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The London Festival of Architecture, headed by Barry McKeoghis, is an annual, city-wide event taking place throughout June, inspiring debate and new thinking about the capital’s architecture and public realm. From its earliest days, the festival has been a showcase for creative talent, as well as providing a platform for engagement in, and observation about, the city. The Festival has over 150 partners, including architecture schools, arts and heritage organisations, architectural practices, designers, cultural institutions, artists and curators.

As part of this year’s edition, the British Film Institute are hosting a special instalment of Broadcasting the Arts, titled Architecture on TV, exploring the rise and fall of Britain’s post-war spatial imagination, as seen through the BFI’s archive. It features films that document the lost futures of the 1960s, critique the vilification of Modernist tower blocks, and draw intimate portraits of the key thinkers, designers and writers that have shaped our experience of cities.

Monitor, BBC 1959, Produced by Peter Newington (Courtesy of BFI)

The season reveals contrasting sides of the same story; it celebrates the experimental spirit and ambition behind the modern movement, and considers its reverse – the contested legacy of post-war city planning and the people who were left behind. This is an investigation into visionaries and their interpreters, from principle figures of the architectural modernism like Le Corbusier and Buckminster Fuller, to its most imaginative critics: Jonathan Meades, Stuart Hall and John Berger.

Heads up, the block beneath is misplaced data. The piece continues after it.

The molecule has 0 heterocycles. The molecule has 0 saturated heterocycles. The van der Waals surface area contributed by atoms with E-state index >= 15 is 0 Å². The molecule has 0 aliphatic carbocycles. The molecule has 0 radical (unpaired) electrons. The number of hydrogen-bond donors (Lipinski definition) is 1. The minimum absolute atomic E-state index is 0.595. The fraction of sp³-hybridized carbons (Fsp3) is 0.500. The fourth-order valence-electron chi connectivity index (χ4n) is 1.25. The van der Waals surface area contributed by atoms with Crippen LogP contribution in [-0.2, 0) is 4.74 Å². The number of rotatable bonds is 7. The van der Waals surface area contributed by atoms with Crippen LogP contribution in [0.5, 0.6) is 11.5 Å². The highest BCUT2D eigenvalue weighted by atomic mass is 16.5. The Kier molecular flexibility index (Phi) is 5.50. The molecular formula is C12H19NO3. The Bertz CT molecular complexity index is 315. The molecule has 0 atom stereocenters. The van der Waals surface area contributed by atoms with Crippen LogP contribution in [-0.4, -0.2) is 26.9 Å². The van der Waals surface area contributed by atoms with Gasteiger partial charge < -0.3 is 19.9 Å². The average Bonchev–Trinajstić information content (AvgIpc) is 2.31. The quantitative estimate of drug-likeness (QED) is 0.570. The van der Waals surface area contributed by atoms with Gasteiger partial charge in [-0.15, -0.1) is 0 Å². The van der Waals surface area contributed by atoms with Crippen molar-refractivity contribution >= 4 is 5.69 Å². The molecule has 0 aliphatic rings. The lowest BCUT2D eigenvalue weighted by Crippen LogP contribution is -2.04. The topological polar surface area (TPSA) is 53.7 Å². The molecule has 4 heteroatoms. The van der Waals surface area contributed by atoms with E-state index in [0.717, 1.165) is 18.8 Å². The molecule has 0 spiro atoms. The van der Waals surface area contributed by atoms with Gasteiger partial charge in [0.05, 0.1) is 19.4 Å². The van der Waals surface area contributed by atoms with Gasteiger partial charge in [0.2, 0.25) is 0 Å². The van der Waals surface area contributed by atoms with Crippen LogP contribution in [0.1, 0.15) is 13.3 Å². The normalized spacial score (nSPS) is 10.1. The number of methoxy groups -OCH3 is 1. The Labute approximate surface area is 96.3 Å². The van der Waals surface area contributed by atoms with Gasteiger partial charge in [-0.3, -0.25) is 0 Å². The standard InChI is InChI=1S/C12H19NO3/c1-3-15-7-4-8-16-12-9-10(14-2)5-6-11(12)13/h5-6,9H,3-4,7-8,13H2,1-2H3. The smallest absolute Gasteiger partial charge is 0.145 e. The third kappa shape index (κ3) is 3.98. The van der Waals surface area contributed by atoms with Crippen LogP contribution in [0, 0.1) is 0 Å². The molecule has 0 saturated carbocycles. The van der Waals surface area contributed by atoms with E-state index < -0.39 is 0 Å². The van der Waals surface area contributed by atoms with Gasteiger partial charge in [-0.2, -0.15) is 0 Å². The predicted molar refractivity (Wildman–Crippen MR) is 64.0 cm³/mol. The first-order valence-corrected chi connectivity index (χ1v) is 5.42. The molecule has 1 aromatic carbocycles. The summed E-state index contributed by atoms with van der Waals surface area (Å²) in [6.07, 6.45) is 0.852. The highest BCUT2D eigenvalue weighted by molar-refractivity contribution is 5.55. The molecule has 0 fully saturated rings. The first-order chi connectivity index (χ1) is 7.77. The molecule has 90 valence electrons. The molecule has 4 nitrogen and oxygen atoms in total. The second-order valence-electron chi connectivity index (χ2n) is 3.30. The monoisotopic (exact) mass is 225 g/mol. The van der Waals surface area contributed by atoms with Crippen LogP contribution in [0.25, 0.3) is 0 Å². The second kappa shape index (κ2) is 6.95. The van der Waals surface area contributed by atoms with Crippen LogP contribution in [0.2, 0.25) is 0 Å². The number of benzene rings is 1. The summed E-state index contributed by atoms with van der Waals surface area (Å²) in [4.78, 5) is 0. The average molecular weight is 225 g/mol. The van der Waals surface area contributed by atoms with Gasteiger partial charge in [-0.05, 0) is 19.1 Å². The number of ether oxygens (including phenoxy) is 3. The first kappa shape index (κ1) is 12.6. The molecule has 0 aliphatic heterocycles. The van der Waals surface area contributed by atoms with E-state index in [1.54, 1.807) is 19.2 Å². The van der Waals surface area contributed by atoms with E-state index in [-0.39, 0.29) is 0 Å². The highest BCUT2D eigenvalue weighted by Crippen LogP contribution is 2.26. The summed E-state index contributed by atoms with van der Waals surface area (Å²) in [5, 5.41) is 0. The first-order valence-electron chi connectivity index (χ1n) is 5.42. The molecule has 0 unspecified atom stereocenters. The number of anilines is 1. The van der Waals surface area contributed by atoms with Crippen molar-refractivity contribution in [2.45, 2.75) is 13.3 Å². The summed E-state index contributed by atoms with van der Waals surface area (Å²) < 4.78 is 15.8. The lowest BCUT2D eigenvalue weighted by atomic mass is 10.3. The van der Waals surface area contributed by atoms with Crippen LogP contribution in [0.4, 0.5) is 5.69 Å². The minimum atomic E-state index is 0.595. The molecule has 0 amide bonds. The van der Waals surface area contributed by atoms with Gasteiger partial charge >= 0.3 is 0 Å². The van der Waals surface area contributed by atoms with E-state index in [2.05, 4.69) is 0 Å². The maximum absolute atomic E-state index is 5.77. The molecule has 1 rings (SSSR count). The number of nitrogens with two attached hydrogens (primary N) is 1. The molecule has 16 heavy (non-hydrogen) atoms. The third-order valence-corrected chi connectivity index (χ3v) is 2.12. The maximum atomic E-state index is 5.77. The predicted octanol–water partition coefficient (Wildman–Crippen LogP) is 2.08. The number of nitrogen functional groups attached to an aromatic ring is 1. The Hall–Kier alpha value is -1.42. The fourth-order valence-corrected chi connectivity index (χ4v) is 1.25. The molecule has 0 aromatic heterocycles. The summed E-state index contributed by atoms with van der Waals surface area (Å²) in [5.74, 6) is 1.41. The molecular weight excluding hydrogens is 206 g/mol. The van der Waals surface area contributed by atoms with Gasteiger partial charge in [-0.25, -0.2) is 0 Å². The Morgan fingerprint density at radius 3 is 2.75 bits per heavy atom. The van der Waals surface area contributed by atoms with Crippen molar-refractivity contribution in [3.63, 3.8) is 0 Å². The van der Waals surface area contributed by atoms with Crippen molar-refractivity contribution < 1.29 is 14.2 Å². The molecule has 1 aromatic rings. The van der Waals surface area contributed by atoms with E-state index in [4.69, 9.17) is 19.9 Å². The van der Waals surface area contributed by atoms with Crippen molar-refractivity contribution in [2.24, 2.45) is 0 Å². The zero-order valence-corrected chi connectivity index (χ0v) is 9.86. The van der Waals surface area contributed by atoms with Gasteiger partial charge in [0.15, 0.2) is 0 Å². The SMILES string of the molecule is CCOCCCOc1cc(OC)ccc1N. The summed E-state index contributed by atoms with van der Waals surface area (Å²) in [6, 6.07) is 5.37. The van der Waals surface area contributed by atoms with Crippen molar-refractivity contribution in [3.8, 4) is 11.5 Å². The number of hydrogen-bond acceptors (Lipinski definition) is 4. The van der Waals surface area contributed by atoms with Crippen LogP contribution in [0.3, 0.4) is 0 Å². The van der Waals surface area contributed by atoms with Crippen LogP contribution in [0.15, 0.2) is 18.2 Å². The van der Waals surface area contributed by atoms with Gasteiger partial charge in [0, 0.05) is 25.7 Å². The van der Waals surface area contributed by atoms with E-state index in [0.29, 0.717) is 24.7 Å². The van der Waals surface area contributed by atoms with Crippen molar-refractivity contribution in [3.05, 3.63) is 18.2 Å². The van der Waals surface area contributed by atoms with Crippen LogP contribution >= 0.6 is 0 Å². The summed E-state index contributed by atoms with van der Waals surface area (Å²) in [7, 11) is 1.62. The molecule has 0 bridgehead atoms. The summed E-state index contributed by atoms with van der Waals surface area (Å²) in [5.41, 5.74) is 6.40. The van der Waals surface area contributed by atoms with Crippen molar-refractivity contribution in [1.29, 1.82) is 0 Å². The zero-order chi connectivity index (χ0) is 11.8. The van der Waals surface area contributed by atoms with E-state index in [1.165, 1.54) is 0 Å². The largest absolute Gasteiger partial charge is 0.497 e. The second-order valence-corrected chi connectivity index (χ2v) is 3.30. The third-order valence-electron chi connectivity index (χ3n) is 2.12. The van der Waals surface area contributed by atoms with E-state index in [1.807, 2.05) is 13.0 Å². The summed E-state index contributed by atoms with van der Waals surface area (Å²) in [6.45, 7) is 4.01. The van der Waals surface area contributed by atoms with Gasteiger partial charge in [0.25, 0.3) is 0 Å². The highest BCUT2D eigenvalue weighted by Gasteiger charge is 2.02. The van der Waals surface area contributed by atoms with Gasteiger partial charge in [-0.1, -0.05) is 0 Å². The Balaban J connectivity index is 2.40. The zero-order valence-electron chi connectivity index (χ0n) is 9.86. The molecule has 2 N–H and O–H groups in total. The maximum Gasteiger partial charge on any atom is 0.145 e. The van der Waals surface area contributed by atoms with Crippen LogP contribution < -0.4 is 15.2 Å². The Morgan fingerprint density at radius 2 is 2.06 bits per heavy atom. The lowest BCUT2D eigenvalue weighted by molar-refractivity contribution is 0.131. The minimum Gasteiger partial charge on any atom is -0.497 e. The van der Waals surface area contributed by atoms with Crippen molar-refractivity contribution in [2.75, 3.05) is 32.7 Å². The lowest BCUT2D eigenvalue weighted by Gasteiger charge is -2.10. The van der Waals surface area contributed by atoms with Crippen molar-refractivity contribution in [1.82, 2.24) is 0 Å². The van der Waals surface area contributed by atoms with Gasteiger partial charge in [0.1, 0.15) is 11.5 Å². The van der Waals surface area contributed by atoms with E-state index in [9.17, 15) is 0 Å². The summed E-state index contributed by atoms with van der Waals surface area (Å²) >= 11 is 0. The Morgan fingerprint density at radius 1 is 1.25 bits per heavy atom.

This evening, the programme launches with a screening (book here) of two films exploring the life and career of Le Corbusier, produced respectively by Ramsay Short and Peter Newington for the BBC. Charles-Édouard Jeanneret, known commonly as Le Corbusier, was the great prophet of the Modern movement and his holistic vision of urban life looms over his contemporaries and successors, as forbidding as it is inspiring. The event, which commences with an introduction from Gillian Darley, writer and President of the 20th Century Society, aims to delve into the mind and vision of the great architect, tracing his appearances on television.

Sainte Marie de La Tourette, designed by Le Corbusier and Iannis Xenakis (1956-1960) (via BBC Archive)

Today’s screenings will be followed by three more, focussing on different architects, programmed through the month: A Capital Place to Live: A History of The Housing Crisis, with an introduction by Bill Schwarz (14 June), Attack the Block: Our High-Rise Heritage, with an introduction from Patrick Wright (19 June), and Berger on Buildings, with an introduction from Mike Dibb, Tom Overton and Matthew Harle (26 June).

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